The Keeping of Vows (1/1/2023)
“Better not to vow than to vow and not pay” (Ecclesiastes 5:5).
God has always demanded integrity from His people; and the keeping of vows is no exception. While the New Testament more often uses words like “keeping promises” and “telling the truth,” the Old Testament is replete with teaching about the making and keeping of vows.
The preacher, in this verse, says it more succinctly than any of the other writers: when we make a vow to God, we must intend to keep it or we should not make it at all. To “pay” means we have every intention of doing whatever it is we are promising.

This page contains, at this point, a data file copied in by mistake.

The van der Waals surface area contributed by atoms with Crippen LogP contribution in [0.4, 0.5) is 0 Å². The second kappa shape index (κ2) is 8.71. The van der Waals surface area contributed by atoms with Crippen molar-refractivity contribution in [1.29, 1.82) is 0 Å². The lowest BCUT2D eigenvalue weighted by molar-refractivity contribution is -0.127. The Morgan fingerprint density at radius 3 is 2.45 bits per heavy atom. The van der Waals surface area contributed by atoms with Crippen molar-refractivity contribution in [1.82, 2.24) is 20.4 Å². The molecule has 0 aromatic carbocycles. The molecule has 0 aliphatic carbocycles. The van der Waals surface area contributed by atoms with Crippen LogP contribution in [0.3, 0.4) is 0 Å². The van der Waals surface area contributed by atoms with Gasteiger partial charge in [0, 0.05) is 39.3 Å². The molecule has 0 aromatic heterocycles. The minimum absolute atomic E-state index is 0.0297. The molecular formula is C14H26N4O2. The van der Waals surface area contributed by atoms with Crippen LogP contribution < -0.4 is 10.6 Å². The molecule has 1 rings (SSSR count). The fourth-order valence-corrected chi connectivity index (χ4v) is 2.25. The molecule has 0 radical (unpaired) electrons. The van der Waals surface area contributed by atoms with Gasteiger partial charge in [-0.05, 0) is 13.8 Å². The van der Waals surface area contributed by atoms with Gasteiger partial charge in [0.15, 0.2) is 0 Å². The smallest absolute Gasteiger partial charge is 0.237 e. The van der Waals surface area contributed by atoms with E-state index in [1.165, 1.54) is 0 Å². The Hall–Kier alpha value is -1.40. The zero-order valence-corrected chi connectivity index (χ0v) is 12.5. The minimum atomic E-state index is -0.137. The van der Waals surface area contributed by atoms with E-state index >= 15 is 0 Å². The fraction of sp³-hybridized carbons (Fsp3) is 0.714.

Vows include any promise we make to God or before God: for example, obeying the gospel (this vow means we intend to be faithful to Him for the rest of our lives) or taking our marriage vows (this one means we commit ourselves to our spouse for the rest of our lives).
If we fail to keep any promise to anyone, we have violated our relationship with God; and we stand in need of His forgiveness. As we begin another new year, it is well that we think seriously about the resolutions we make—these resolutions are vows for which we are responsible.